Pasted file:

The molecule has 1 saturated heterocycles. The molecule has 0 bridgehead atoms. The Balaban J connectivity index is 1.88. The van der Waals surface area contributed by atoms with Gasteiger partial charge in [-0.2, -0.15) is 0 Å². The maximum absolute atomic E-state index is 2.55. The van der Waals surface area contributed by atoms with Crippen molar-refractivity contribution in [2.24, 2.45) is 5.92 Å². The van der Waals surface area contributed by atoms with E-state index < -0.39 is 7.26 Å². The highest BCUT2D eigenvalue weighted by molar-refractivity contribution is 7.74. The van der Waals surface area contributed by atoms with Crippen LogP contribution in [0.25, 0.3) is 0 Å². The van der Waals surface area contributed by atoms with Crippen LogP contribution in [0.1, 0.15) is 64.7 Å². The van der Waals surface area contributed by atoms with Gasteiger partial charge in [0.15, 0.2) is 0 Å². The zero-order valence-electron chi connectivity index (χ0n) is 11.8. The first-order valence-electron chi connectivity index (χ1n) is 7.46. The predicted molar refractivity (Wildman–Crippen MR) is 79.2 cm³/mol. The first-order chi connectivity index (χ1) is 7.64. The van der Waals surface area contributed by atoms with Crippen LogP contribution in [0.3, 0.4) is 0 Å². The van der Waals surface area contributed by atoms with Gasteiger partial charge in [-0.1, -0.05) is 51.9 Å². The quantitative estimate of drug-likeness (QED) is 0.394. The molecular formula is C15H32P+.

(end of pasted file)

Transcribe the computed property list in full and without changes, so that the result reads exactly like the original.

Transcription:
The molecule has 1 saturated heterocycles. The molecule has 0 bridgehead atoms. The Balaban J connectivity index is 1.88. The van der Waals surface area contributed by atoms with Gasteiger partial charge in [-0.2, -0.15) is 0 Å². The maximum absolute atomic E-state index is 2.55. The van der Waals surface area contributed by atoms with Crippen molar-refractivity contribution in [2.24, 2.45) is 5.92 Å². The van der Waals surface area contributed by atoms with E-state index < -0.39 is 7.26 Å². The highest BCUT2D eigenvalue weighted by molar-refractivity contribution is 7.74. The van der Waals surface area contributed by atoms with Crippen LogP contribution in [0.25, 0.3) is 0 Å². The van der Waals surface area contributed by atoms with Crippen LogP contribution in [0.1, 0.15) is 64.7 Å². The van der Waals surface area contributed by atoms with Gasteiger partial charge in [0.15, 0.2) is 0 Å². The zero-order valence-electron chi connectivity index (χ0n) is 11.8. The first-order valence-electron chi connectivity index (χ1n) is 7.46. The predicted molar refractivity (Wildman–Crippen MR) is 79.2 cm³/mol. The first-order chi connectivity index (χ1) is 7.64. The van der Waals surface area contributed by atoms with Crippen LogP contribution in [0.3, 0.4) is 0 Å². The van der Waals surface area contributed by atoms with Gasteiger partial charge in [-0.1, -0.05) is 51.9 Å². The quantitative estimate of drug-likeness (QED) is 0.394. The molecular formula is C15H32P+.